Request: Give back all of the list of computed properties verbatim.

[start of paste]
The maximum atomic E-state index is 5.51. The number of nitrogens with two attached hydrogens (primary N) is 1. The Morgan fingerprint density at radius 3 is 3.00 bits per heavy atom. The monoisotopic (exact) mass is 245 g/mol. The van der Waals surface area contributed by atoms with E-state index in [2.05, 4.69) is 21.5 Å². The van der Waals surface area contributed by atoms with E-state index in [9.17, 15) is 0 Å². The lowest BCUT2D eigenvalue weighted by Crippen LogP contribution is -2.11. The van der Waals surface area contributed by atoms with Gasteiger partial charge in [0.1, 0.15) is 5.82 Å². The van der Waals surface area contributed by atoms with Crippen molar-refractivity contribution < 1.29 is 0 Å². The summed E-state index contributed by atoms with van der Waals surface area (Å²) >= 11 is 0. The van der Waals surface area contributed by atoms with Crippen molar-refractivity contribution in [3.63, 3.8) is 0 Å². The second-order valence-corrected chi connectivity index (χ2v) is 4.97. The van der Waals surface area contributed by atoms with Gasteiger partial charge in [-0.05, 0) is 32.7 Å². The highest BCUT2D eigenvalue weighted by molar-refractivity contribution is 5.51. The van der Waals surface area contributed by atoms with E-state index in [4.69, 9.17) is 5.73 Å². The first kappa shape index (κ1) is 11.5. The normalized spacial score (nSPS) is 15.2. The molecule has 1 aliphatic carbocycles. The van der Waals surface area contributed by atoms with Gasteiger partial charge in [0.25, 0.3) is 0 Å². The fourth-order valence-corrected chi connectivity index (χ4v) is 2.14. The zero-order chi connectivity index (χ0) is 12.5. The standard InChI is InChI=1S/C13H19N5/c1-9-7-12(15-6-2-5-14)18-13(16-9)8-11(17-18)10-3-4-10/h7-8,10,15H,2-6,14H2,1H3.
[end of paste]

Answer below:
The maximum atomic E-state index is 5.51. The number of nitrogens with two attached hydrogens (primary N) is 1. The Morgan fingerprint density at radius 3 is 3.00 bits per heavy atom. The monoisotopic (exact) mass is 245 g/mol. The van der Waals surface area contributed by atoms with E-state index in [2.05, 4.69) is 21.5 Å². The van der Waals surface area contributed by atoms with E-state index in [9.17, 15) is 0 Å². The lowest BCUT2D eigenvalue weighted by Crippen LogP contribution is -2.11. The van der Waals surface area contributed by atoms with Gasteiger partial charge in [0.1, 0.15) is 5.82 Å². The van der Waals surface area contributed by atoms with Crippen molar-refractivity contribution < 1.29 is 0 Å². The summed E-state index contributed by atoms with van der Waals surface area (Å²) >= 11 is 0. The van der Waals surface area contributed by atoms with Crippen molar-refractivity contribution in [3.63, 3.8) is 0 Å². The second-order valence-corrected chi connectivity index (χ2v) is 4.97. The van der Waals surface area contributed by atoms with Gasteiger partial charge in [-0.05, 0) is 32.7 Å². The highest BCUT2D eigenvalue weighted by molar-refractivity contribution is 5.51. The van der Waals surface area contributed by atoms with E-state index in [4.69, 9.17) is 5.73 Å². The first kappa shape index (κ1) is 11.5. The normalized spacial score (nSPS) is 15.2. The molecule has 1 aliphatic carbocycles. The van der Waals surface area contributed by atoms with Gasteiger partial charge in [0.25, 0.3) is 0 Å². The fourth-order valence-corrected chi connectivity index (χ4v) is 2.14. The zero-order chi connectivity index (χ0) is 12.5. The standard InChI is InChI=1S/C13H19N5/c1-9-7-12(15-6-2-5-14)18-13(16-9)8-11(17-18)10-3-4-10/h7-8,10,15H,2-6,14H2,1H3.